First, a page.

The closures will begin next March with the power stations at Staythorpe, Nottinghamshire, and Thorpe Marsh, near Doncaster.
The company blamed increasing environmental constraints, which favour a move towards natural gas. Nuclear power has also been taking a greater than expected market share, while National Power's share has fallen from 41 to 33 per cent over the past six months.
National Power increased its profits, before tax and after an exceptional item, by 24 per cent to pounds 250m in the first half from pounds 201m a year ago. It gained pounds 45m in released provisions after clarification of the position on equal pension rights for men and women.
Earnings per share rose by 37 per cent to 15.7p from 11.5p a year earlier, and the interim dividend rises 14 per cent to 3.75p.
John Baker, chief executive, said that despite increased competition the company would continue to provide real increases in dividends.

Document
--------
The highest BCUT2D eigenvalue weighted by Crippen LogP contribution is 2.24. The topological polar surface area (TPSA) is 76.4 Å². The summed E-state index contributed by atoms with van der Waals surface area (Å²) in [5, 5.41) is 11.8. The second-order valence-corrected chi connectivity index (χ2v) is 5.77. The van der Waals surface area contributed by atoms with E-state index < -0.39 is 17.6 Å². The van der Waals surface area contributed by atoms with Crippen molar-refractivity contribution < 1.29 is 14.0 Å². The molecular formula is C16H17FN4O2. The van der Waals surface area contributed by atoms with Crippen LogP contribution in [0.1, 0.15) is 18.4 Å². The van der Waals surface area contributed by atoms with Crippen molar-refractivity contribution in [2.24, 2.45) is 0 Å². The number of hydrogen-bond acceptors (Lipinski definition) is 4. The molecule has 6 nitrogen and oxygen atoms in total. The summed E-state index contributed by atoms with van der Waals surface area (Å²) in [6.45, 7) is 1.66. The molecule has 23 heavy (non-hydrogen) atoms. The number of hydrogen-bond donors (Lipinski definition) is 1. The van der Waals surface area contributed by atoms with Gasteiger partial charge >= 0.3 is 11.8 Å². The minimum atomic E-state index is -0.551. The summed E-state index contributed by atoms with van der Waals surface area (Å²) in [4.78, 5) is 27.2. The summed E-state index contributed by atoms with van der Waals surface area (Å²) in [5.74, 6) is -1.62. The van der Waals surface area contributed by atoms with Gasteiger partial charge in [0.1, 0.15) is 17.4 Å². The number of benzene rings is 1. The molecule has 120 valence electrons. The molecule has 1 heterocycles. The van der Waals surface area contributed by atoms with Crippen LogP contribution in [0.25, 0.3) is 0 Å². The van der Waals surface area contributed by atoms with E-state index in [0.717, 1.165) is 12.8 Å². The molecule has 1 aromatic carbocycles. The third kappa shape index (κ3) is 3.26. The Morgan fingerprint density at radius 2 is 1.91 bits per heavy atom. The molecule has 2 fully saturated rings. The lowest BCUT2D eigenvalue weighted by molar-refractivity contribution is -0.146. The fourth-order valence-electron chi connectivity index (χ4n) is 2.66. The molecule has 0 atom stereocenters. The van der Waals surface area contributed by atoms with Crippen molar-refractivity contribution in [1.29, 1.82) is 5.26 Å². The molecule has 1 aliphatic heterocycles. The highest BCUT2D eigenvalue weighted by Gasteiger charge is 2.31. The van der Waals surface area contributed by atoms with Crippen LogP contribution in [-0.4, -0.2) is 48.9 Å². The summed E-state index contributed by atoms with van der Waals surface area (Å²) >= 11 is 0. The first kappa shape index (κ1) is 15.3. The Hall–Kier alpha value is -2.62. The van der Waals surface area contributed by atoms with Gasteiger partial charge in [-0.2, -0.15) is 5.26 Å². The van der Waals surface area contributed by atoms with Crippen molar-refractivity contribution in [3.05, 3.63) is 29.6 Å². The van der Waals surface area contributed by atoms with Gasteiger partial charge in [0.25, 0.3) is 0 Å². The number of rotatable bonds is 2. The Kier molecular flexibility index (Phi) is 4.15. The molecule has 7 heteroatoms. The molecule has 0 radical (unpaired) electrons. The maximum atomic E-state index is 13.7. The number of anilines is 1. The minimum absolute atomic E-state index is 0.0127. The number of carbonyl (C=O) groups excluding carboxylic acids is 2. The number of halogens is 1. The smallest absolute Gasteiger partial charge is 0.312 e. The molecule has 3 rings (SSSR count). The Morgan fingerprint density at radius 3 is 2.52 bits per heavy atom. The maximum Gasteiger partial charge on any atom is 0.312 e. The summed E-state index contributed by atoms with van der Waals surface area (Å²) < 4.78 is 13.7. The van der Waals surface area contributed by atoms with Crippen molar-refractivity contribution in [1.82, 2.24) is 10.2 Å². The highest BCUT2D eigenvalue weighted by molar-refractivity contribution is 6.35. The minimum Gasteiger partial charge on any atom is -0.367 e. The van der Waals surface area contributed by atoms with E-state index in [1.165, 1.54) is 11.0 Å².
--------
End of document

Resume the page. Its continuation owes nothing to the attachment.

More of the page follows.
He warned that it was a '50-50 call' as to whether National Power or the structure of the industry would be referred to the Monopolies and Mergers Commission by Offer, the regulator. Professor Stephen Littlechild, director-general of Offer, has concerns over the market power of National Power and its smaller rival PowerGen and is expected to decide on an MMC reference by the end of the year.
Mr Baker said: 'On merit (Professor Littlechild) should not refer us, but there are a lot of people screaming and shouting out there.'
National Power's shares closed at 402.5p, a fall of 9.5p.
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